Determined not to let last night's BuildBrighton meeting be a waste (I forgot half my stuff and couldn't get the other half to work!) I put some prep-work in for the word clock idea that Steve and I spoke about a little while back.
I had some 8x8 LED matrix modules. From the look of them (they had 24 not 16 pins) each was a dual-colour matrix; the problem was not being able to find out anything about them: Google drew a blank on the part numbers, and I've had them for that long, I've no idea where to begin looking for the datasheet. So I started tracing out the pins.
Working out the pins for an 8x8 LED matrix isn't as difficult as some people think.
Firstly, each dot is a diode (that's what the D in LED - light-emitting-diode - stands for) so it doesn't matter if you connect the power supply the wrong way around through them. Armed with this knowledge, I connected a 5v supply to a breadboard, routed a ground wire through a 100 ohm resistor (don't want to go blowing any of the LEDs on the matrix!) and connected power and ground to two pins at random.
Ok, it wasn't really random, it was quite methodical - but the point is it didn't really matter which two pins I chose, I just kept trying pin combinations until something lit up.
Eventually, with power on pin 3 and ground on pin 1 of the lower row, a green LED lit up.
Perfect! So I drew a grid and recorded P3,G13 in the corresponding location. Keeping the power connected to pin3 and moving the ground connection resulted in each of the top row being lit up.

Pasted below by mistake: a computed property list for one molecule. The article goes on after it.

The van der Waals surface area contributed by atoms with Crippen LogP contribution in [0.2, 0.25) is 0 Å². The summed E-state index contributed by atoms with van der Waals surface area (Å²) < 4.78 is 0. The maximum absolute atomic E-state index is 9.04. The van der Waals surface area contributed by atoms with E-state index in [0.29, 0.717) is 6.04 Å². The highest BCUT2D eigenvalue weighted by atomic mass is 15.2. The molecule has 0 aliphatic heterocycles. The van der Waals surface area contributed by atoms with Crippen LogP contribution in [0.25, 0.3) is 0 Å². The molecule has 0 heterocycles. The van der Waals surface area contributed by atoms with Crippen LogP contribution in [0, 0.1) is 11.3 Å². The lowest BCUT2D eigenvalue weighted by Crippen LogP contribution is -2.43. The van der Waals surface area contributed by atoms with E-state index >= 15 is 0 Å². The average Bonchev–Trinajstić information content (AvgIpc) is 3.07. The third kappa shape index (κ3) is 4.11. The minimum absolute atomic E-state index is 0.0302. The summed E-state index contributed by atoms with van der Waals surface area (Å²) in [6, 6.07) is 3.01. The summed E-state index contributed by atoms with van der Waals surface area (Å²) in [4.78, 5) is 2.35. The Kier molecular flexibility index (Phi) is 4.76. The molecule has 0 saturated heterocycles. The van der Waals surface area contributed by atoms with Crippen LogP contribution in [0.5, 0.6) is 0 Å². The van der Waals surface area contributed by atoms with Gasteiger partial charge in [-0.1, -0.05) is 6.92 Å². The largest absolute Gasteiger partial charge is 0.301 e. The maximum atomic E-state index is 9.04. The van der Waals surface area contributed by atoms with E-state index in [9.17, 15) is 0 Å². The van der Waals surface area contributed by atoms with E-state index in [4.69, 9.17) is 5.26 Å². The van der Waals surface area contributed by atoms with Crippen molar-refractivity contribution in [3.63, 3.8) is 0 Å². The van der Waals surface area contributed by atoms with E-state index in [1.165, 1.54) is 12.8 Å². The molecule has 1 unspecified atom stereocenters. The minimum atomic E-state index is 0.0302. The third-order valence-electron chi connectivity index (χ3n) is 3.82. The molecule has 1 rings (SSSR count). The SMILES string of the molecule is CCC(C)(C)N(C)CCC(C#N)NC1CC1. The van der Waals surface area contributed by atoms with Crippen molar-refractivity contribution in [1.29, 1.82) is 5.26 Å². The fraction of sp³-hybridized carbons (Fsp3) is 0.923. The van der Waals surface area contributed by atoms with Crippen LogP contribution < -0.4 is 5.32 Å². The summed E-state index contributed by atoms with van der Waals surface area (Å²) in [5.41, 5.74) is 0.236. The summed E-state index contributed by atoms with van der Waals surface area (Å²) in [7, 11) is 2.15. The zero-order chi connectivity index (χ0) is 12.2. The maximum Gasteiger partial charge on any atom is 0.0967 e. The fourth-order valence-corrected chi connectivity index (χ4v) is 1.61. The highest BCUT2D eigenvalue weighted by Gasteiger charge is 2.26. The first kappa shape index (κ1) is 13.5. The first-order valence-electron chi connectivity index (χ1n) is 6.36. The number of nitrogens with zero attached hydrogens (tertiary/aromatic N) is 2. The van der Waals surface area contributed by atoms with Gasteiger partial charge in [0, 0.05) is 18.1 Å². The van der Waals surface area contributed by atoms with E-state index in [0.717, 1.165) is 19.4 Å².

Occasionally a red LED would light up, in the same location as the green, but with the ground connection on the next pin along than the green light. So once I'd mapped out the grid for one colour, I could move the ground connection along one pin and get the same result for the other colour.
Now keeping the ground in a known place, and moving the power connection, I was able to map out which LEDs lit up with which combinations of power and ground on different pins.
There was no need to try every combination of pins - once I knew which ground pins caused which columns to light, and which power pins caused each row to light, the rest of the grid could be inferred from these results.
I couldn't be bothered drawing each and every LED on the paper, but you can see the results. To get the top left LED to light, put power on pin three and ground pin 1 (the green LED lights) or ground pin 2 (the red LED lights up). The numbers down the left represent which pins need power to activate which rows, and the numbers along the top tell us which pins need grounding on which column to get a particular single LED to light.
That's really all there is to it. It seems a bit hit-and-miss (it probably is) but within about 10 minutes, you can work out the pin-out for just about any 8x8 LED matrix.